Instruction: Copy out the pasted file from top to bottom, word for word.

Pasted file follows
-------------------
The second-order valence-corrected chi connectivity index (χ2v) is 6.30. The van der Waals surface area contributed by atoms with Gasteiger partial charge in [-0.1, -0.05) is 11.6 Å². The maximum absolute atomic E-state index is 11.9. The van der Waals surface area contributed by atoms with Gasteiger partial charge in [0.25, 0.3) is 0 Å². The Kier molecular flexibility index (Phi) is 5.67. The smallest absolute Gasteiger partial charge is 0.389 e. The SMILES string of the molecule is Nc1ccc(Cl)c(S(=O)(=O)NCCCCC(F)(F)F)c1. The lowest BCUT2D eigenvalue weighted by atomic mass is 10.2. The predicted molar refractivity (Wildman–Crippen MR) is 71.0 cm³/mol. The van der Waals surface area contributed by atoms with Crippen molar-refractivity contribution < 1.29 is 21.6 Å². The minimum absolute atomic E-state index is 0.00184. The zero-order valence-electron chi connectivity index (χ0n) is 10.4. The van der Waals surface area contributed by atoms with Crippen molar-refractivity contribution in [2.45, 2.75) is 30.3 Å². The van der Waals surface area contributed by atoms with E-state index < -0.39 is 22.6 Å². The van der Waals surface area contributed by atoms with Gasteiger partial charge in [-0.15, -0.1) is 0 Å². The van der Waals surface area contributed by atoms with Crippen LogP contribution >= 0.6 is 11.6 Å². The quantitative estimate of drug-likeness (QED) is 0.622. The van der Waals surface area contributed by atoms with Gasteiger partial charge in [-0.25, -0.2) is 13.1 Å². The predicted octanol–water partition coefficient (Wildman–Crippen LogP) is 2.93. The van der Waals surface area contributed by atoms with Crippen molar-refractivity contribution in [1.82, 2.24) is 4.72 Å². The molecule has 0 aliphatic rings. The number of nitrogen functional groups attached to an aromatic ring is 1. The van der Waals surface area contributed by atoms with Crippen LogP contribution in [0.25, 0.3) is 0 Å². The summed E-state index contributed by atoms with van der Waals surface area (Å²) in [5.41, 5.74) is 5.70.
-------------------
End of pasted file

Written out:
The second-order valence-corrected chi connectivity index (χ2v) is 6.30. The van der Waals surface area contributed by atoms with Gasteiger partial charge in [-0.1, -0.05) is 11.6 Å². The maximum absolute atomic E-state index is 11.9. The van der Waals surface area contributed by atoms with Gasteiger partial charge in [0.25, 0.3) is 0 Å². The Kier molecular flexibility index (Phi) is 5.67. The smallest absolute Gasteiger partial charge is 0.389 e. The SMILES string of the molecule is Nc1ccc(Cl)c(S(=O)(=O)NCCCCC(F)(F)F)c1. The lowest BCUT2D eigenvalue weighted by atomic mass is 10.2. The predicted molar refractivity (Wildman–Crippen MR) is 71.0 cm³/mol. The van der Waals surface area contributed by atoms with Crippen molar-refractivity contribution < 1.29 is 21.6 Å². The minimum absolute atomic E-state index is 0.00184. The zero-order valence-electron chi connectivity index (χ0n) is 10.4. The van der Waals surface area contributed by atoms with Crippen molar-refractivity contribution in [2.45, 2.75) is 30.3 Å². The van der Waals surface area contributed by atoms with E-state index < -0.39 is 22.6 Å². The van der Waals surface area contributed by atoms with Gasteiger partial charge in [-0.15, -0.1) is 0 Å². The van der Waals surface area contributed by atoms with Crippen LogP contribution >= 0.6 is 11.6 Å². The quantitative estimate of drug-likeness (QED) is 0.622. The van der Waals surface area contributed by atoms with Gasteiger partial charge in [-0.25, -0.2) is 13.1 Å². The predicted octanol–water partition coefficient (Wildman–Crippen LogP) is 2.93. The van der Waals surface area contributed by atoms with Crippen molar-refractivity contribution in [1.82, 2.24) is 4.72 Å². The molecule has 0 aliphatic rings. The number of nitrogen functional groups attached to an aromatic ring is 1. The van der Waals surface area contributed by atoms with Crippen LogP contribution in [0.25, 0.3) is 0 Å². The summed E-state index contributed by atoms with van der Waals surface area (Å²) in [5.41, 5.74) is 5.70.